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This colleague that I mention in my scenario (How to handle being assigned a colleague's work when the colleague does not complete it) have decided to leave the company because he/she have manage to find greener grass out there.

So, would it be right that I not complete the task that was re-assigned by my boss and persuade my boss to agree with my action. (so that the colleague will not use the work that is performed by you and list inside his / her resume.)

closed as primarily opinion-based by Jim G., jcmeloni, user8036, CincinnatiProgrammer, CMW Jan 14 '14 at 12:47

Many good questions generate some degree of opinion based on expert experience, but answers to this question will tend to be almost entirely based on opinions, rather than facts, references, or specific expertise. If this question can be reworded to fit the rules in the help center, please edit the question.

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    Why do you even care about this? – Thorbjørn Ravn Andersen Jan 14 '14 at 9:49
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    As Ross Drew answered, not just it's inappropriate, but it can be seen as a huge red flag for your boss. You're worrying more about not something that could benefit your ex-colleague than the task that needs to be done by your company. Suppose that this tasks involves finishing a feature for a product that a big client requested. Just because this hapenned, does not mean the feature can be simply cancelled. If you like your job, I highly suggest thinking about it too. – Hugo Rocha Jan 14 '14 at 11:58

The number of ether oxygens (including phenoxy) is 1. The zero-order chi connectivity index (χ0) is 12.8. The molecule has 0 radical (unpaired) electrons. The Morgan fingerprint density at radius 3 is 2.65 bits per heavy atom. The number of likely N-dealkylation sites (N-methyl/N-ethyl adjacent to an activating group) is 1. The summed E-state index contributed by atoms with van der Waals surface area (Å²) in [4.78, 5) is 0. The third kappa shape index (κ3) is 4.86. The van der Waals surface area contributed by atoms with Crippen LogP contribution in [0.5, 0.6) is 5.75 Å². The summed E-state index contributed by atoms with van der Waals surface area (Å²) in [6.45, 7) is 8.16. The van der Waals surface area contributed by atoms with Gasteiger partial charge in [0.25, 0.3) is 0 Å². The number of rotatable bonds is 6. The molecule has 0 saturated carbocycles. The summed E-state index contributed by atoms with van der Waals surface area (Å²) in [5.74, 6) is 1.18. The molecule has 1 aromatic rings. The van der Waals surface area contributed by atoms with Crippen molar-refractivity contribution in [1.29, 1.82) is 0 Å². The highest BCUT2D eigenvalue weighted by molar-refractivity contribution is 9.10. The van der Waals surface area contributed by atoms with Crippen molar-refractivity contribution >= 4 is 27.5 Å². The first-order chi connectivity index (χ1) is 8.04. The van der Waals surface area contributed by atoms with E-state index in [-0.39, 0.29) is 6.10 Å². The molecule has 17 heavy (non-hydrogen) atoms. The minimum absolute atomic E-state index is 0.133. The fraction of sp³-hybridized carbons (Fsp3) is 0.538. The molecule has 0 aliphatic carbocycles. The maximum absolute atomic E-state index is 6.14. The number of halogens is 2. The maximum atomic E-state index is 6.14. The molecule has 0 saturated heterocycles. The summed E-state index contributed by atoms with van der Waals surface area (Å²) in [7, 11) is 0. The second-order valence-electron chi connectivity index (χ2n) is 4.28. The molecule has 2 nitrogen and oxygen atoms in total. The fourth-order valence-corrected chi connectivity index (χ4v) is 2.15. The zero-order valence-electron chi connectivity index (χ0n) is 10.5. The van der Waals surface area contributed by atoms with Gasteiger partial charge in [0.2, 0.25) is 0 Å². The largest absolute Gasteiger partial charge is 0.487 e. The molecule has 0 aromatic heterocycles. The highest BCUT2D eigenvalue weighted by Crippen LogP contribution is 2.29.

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    Well personally, I'd fire you if you did that. It is highly unprofessional. You have been assigned the work, just do it. – HLGEM Jan 14 '14 at 14:07
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    How on earth would you not finishing the task prevent him from saying whatever he wants to in his resume? – HLGEM Jan 14 '14 at 16:24
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    If I was your boss, and you decided not to complete tasks I assigned you because you were afraid your ex-colleague would take credit for them, you'd be following him out the door - although I would be generous enough to express my fervent hope that it did not hit you on the ass on your way out. – Carson63000 Jan 15 '14 at 2:01
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I don't see why someone falsely taking credit for your work is any reason for you not to do the work you are paid for. What difference would it make to you or your company if they did take credit? What's to stop him/her taking credit for anything, even things he had nothing to do with? Does it stop you taking credit later? Also, how would you be benefiting you or your company by refusing to do the work?

Playing political games (including handling colleagues when you don't need to, going over your bosses head because you don't like how they handle people and rebelling against work you are given) for rewards based on pride is not going to work in your favor, you're going to be in trouble because you are not doing what you are being paid to do.

So no, I don't think it's appropriate.

5

Your boss couldn't settle with your colleague's poor work and decided to reassign the task to you. That implies that the task is important to your boss - maybe even to the entire company. refusing to complete it would be sacrificing the interest of the employer for the sake of revenge on the colleague - something I doubt your boss would like.

No - it is not appropriate.

4

A new employer has no guarantee that anything in a resume is 100% true, embellished, or a downright lie. It may appear unjust that your colleague appears to have got a new job based on falsely claiming credit, but it's up to the new company to verify facts and if they don't, more fool them. Refusing to do your company's work because you're peeved about the situation is petulant - you should be glad that you're rid of the colleague, and you have a chance to prove how much more valuable you are than he was.

And if he doesn't deliver the goods at this new company he will in due course be found out. It's not a trick you can pull repeatedly.

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